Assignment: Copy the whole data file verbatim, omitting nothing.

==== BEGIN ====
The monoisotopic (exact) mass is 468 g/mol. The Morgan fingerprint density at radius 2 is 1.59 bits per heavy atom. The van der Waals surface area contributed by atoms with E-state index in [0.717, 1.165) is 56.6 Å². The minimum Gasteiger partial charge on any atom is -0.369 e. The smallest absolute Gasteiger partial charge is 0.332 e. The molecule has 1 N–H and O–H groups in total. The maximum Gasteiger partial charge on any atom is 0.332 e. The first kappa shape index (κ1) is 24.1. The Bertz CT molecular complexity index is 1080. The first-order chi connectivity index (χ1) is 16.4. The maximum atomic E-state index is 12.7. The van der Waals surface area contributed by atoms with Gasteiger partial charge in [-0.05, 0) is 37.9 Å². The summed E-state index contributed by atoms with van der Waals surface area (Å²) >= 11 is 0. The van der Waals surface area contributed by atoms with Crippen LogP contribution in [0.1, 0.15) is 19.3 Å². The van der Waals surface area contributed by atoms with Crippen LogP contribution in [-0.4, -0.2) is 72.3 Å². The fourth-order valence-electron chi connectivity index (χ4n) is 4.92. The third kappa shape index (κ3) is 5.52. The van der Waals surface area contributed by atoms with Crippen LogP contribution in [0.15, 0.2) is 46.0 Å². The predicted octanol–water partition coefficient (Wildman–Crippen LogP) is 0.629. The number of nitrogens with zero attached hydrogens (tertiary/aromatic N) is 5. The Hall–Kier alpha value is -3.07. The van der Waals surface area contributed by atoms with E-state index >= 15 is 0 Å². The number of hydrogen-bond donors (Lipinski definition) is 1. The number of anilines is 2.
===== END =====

The monoisotopic (exact) mass is 468 g/mol. The Morgan fingerprint density at radius 2 is 1.59 bits per heavy atom. The van der Waals surface area contributed by atoms with E-state index in [0.717, 1.165) is 56.6 Å². The minimum Gasteiger partial charge on any atom is -0.369 e. The smallest absolute Gasteiger partial charge is 0.332 e. The molecule has 1 N–H and O–H groups in total. The maximum Gasteiger partial charge on any atom is 0.332 e. The first kappa shape index (κ1) is 24.1. The Bertz CT molecular complexity index is 1080. The first-order chi connectivity index (χ1) is 16.4. The maximum atomic E-state index is 12.7. The van der Waals surface area contributed by atoms with Gasteiger partial charge in [-0.05, 0) is 37.9 Å². The summed E-state index contributed by atoms with van der Waals surface area (Å²) >= 11 is 0. The van der Waals surface area contributed by atoms with Crippen LogP contribution in [0.1, 0.15) is 19.3 Å². The van der Waals surface area contributed by atoms with Crippen LogP contribution in [-0.4, -0.2) is 72.3 Å². The fourth-order valence-electron chi connectivity index (χ4n) is 4.92. The third kappa shape index (κ3) is 5.52. The van der Waals surface area contributed by atoms with Crippen LogP contribution in [0.15, 0.2) is 46.0 Å². The predicted octanol–water partition coefficient (Wildman–Crippen LogP) is 0.629. The number of nitrogens with zero attached hydrogens (tertiary/aromatic N) is 5. The Hall–Kier alpha value is -3.07. The van der Waals surface area contributed by atoms with E-state index >= 15 is 0 Å². The number of hydrogen-bond donors (Lipinski definition) is 1. The number of anilines is 2.